PH slammed for failing to install 30% women in Cabinet

With just five women ministers and four women deputies, PH is being quizzed for failing to fulfil its pledge to have at least 30% women’s representation in Cabinet. (Bernama pic)

PETALING JAYA: The Pakatan Harapan (PH) government has been accused of taking “one step backwards” by failing to fulfil its election pledge of a minimum 30% women’s representation in the Cabinet.

Social activist Ho Yock Lin said the issue raised questions about whether PH parties had worked adequately to nurture quality women leaders as candidates for the general election in May.

The former president of the All Women’s Action Society (Awam) said the parties also needed to be taken to task over whether at least 30% of the candidates they had fielded were women.

“Have there been sufficient capacity-building programmes within the parties to allow women to participate?

“The political parties should try their very best to encourage women and have meaningful programmes to allow more women to come forward,” she told FMT.

“I don’t think there has been enough effort put in by these parties to create opportunities and build the capacity of women to take up the (leadership) positions.”

The PH government under Prime Minister Dr Mahathir Mohamad has five women among its 26 ministers and four among the 23 deputy ministers.

Ho said the tally was disappointing, adding that women comprised 45% of the country’s labour force.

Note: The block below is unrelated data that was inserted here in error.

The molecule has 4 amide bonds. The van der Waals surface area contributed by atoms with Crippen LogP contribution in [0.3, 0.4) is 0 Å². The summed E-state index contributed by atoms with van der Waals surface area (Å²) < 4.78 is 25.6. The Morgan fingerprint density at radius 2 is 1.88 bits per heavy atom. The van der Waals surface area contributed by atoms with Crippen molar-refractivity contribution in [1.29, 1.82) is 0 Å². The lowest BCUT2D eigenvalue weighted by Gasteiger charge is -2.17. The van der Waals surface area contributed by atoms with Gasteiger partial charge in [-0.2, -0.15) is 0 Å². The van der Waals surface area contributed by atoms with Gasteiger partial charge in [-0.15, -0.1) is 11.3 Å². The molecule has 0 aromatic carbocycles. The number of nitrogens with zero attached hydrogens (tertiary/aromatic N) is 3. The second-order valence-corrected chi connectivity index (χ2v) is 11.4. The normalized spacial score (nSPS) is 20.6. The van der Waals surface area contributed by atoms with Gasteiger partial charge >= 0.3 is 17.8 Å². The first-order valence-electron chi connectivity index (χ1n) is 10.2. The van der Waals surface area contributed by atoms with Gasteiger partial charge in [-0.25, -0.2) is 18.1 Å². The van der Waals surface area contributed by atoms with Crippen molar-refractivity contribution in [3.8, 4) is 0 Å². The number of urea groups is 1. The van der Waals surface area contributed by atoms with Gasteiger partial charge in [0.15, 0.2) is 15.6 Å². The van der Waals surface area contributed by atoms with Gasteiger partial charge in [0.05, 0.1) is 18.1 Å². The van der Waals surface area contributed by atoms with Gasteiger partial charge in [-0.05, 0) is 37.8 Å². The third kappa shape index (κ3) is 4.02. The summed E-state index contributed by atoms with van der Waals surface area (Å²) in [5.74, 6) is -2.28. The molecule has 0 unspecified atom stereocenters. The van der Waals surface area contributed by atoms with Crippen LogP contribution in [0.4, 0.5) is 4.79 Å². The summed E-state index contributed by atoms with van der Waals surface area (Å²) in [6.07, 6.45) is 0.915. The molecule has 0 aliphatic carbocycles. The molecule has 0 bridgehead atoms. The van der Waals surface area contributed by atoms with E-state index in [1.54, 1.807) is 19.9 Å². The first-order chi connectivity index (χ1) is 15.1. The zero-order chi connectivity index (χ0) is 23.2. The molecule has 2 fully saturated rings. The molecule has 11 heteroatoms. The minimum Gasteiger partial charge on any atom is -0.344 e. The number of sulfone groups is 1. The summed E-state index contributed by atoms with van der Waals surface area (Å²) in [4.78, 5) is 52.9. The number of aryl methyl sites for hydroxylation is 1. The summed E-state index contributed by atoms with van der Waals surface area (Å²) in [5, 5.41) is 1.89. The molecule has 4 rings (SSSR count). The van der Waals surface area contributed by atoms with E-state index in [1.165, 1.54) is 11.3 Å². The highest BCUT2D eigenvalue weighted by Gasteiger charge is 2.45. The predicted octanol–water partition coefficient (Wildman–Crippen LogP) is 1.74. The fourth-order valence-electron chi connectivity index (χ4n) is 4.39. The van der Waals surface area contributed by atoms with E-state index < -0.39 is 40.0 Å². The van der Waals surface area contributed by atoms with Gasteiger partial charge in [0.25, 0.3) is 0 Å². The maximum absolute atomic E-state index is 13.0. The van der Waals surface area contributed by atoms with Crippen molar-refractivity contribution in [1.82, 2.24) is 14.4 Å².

“This is the first time they (PH) are forming the government and many of us from women’s NGOs thought they would have enough women representatives,” she added.

Meanwhile, Women’s Aid Organisation (WAO) acting executive director Yu Ren Chung said although the new Cabinet was historic in many ways, women did not even comprise 20% of the line-up, contrary to what was promised.

He said PH had also made other promises on gender equality in its manifesto.

These included reviewing relevant laws such as on sexual harassment, gender education, improved resources for frontline police officers to handle sexual crimes, and setting 18 as the minimum age for marriage.

“The government must fulfil these promises,” he said.

He nevertheless congratulated the new ministers and deputy ministers, saying he was looking forward to working with them to build a more gender-equal Malaysia.

Remaining Cabinet members sworn in

On the way: Pakatan women’s brigade in politics